- - 75cm (18 - 30 inches)
- Recommended water depth over crown of the plant: 5 - 20cm (2 - 8 inches)
- Flowering time: July
- Flower colour: White
- Supplied either as loose tubers or in a 9cm pot - for best results we recommend potting on using a 2 litre pot
Sagittaria sagittifolia is a rather impressive native British plant, with characteristic bright-green, arrow-shaped leaves, and white flowers with a dark pinkish centre in summer. It grows each year from a small tuber (the 'potato'), appearing above the soil as a green spike in early May, and then growing fast, to flower in July. After flowering, the plant dies back. Underground, each plant is making two to three tubers for the following year. (Sometimes these will escape from the pot, coming up next spring somewhere else in the pond, but in our experience this isn't common). It will overwinter as these small round tubers, with a growing spike, but without leaves or roots, from autumn until the following spring (see picture).
It is an easy plant to grow and has a striking appearance, its only drawback being that the outer leaves, knowing they have done their job, begin to yellow slightly even as the flower is out. Once the flower is done, the leaves give up completely and the plant goes over, not giving any more show until late spring the following year.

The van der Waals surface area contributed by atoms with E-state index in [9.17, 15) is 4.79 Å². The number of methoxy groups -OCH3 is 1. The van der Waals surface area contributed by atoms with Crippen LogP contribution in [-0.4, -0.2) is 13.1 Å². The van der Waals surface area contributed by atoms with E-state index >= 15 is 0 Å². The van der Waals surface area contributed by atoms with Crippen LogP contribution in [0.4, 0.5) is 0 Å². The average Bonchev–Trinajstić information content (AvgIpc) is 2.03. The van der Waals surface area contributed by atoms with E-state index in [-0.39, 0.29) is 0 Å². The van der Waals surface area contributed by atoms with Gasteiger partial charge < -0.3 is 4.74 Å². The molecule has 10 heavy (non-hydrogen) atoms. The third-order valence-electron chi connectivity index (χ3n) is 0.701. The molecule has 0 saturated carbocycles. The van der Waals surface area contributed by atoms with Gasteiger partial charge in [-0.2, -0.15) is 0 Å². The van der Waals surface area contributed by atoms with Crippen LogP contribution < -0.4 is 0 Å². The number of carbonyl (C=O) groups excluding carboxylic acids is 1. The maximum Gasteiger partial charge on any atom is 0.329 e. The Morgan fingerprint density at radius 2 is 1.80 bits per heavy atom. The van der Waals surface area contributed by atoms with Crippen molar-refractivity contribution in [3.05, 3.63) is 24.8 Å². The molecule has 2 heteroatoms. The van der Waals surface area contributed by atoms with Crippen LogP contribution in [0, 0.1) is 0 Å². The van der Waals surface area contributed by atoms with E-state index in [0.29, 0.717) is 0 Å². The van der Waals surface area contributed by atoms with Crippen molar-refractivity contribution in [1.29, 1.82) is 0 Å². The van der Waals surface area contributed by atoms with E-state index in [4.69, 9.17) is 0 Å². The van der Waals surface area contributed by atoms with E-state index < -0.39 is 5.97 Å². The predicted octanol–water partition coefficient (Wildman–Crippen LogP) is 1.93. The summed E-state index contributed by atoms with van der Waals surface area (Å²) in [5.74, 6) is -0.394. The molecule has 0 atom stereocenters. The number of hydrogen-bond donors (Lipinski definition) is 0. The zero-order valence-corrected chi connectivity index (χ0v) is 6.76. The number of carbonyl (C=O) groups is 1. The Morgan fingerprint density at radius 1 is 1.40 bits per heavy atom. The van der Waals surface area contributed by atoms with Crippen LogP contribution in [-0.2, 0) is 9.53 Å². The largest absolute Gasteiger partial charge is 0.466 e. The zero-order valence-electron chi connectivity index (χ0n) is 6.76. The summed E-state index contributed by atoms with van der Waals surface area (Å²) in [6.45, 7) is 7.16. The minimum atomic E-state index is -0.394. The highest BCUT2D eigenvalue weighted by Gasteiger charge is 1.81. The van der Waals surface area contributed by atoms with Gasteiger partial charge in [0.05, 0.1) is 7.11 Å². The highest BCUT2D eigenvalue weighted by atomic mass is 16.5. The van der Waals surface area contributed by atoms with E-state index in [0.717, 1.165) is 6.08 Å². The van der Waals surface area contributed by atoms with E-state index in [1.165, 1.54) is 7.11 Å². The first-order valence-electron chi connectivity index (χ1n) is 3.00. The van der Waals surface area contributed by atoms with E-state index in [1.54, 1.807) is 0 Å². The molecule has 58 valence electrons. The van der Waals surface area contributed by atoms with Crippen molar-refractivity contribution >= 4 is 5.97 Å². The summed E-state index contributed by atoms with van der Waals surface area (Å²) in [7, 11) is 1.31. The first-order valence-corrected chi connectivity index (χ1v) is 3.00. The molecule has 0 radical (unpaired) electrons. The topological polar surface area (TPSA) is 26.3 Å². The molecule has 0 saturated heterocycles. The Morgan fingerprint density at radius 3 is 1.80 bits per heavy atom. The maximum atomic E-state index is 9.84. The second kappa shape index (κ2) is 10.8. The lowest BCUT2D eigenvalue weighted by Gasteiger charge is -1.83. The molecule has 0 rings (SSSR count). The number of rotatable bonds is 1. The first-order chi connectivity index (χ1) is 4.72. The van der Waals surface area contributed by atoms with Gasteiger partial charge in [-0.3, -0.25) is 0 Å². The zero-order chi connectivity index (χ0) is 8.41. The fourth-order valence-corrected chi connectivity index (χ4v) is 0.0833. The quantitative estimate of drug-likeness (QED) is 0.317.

Because the plant over-winters as a tuber and comes up again each spring, it is not usually available in pots early in the year. It can either be purchased as loose tubers early in the year, or bought in pots later in the year (generally from May onwards). If you do buy loose tubers, plant them in the place of your choice with the growing spike pointing upwards and about half an inch of soil over its top.
If designing a planting scheme, we recommend approximately 3 Sagittaria sagittifolia plants per square foot of ground, or 1 - 2 plants per linear foot of pond edge. Read more here on how to pot and care for your plant.